With Delhi elections coming closer, all the three main political parties are trying their best to woo the voters. The AAP chief Arvind Kejriwal seems very confident that he is coming back in power— because AAP says that they have fulfilled all the poll promises they made in the manifesto. But at the same time, what voters can recall is a continuous change in Aam Aadmi Party’s stand and temperament.
It is not only about going soft on PM Modi but also its stand on various issues. Not only Kejriwal but many AAP leaders like Saurabh Bhardwaj use very harsh language for their critiques. If we talk only about the work, then no doubt AAP has at least touched most of the segments of its promises—though not fulfilled them completely. But what about the ‘brand’ CM Kejriwal has gained because of its changing stand? Voters who see them as centrist or leftist are confused about what kind of party is AAP exactly. How long will Kejriwal’s survivalist nature and style of running a political party like a private limited company help him?
Will Kejriwal change his stand on this as well? Why did Kejriwal prefer two new faces for Rajya sabha seats? There are endless names on the list who were sacked from the party for raising their concerns about the working style of the party. The list includes not only other politicians and founding members like Yogendra Yadav, Kumar Vishwas or Prashant Bhushan but also the office bearers from CM Kejriwal’s team.
Kejriwal’s anger on media is known to all; the way he handles tough questions is very different from other politicians. He follows shoot and scoot policy for media too; he starts claiming that media is biased if the question doesn’t suit him. The same media, if it praises Kejriwal, then he tweets the news praising the independent media. These days he is boasting about CAG report, but the day someone will question him about the objection of CAG on his sudden expenditure, he will say the CAG is biased. It is to be seen how long his shoot and scoot policy will help him, as most of the people will agree that his habit of leveling allegations has only tarnished his image.
AAP came to power with a different image, but there are n number of examples when this very party talked about Hindu-Muslims, their ministers and MLAs were caught with crores of money, and many criminal cases are going against them. When compared to Sheila Dixit, one main difference we can see is that AAP is still behaving like activists while Sheila Dixit handled all the situations tactfully without making much noise. She also had an issue with the Delhi Police, but the scene didn’t get so nasty during her tenure. AAP needs to understand that it’s time to grow up and remember respect is commanded and not demanded.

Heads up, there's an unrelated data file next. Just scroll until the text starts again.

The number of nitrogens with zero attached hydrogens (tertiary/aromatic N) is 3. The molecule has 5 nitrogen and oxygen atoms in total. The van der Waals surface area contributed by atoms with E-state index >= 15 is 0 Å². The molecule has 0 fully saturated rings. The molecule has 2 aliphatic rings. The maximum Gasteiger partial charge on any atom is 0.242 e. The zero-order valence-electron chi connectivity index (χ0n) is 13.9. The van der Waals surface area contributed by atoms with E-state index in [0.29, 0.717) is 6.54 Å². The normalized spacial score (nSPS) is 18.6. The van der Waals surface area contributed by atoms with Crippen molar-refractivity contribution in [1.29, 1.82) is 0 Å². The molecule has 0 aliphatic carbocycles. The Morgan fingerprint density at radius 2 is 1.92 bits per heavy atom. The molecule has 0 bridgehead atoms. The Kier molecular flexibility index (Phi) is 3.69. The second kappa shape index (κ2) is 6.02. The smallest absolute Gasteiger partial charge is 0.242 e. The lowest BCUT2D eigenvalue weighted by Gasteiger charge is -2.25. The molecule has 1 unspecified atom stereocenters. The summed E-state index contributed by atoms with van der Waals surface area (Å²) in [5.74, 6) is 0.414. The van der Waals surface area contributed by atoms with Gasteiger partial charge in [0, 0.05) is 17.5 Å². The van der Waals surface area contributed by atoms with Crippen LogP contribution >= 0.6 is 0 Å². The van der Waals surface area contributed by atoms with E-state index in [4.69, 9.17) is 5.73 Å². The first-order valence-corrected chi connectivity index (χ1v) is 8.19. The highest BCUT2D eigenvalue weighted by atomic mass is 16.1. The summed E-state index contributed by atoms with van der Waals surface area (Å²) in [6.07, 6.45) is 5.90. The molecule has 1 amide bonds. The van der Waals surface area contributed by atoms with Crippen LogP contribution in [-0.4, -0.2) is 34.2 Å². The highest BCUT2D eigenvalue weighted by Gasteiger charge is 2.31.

Kejriwal made several allegations against Sheila Dixit; nothing was proved, but she lost the election. AAP made a number of the allegations against Gautam Gambhir too but again, nothing was proved. But this time, the target (Gambhir) won the election because now people don’t take AAP’s allegations seriously. From EVM issue to water quality issue what AAP is doing is only leveling allegations, but they don’t back it up with evidence.
The way AAP’s leader Sanjay Singh is talking about NRC is very strange; it’s a move just to attract voters from some particular region or religion. How can a party like AAP raise propaganda? It is supposed to be a party with a difference!
Pity politics on purvanchalis should stop whether it is AAP, BJP or INC; it is obvious that because of their large population in Delhi, people from Bihar and UP who were called rikshawalas or bhaiya in Delhi a few years back, now have a say in Delhi elections. Because of that, we can see an evident change in the strategy of all parties whether it is Delhi’s BJP president Manoj Tiwari or the role of Kirti Azad in INC currently. Even Ram Vilas and Nitish Kumar are planning to fight on all 70 seats because of this population only. Even AAP is trying hard to retain the purvanchali voters. And to appeal to this vote bank, all parties have started indulging in pity politics. Therefore, people from this region should be more careful while voting; they should not allow any party to treat them like a mere vote bank.
Another important thing that people of Delhi should be aware of is what comes under Delhi government and what comes under the Central government, so that neither the people can accuse Delhi government of the acts of the central government and nor the leaders can play the blame game on what comes under whom.
So, it is the mix population (people from all states residing in Delhi) voters of Delhi who are going to decide the super over of this Delhi 20-20. What we need to understand is that at the end of the day, we must choose the best available option, and politicians should remember that more or less (except few thousand new voters every time) the same voter changes their mind after every few years and brings a new party in power.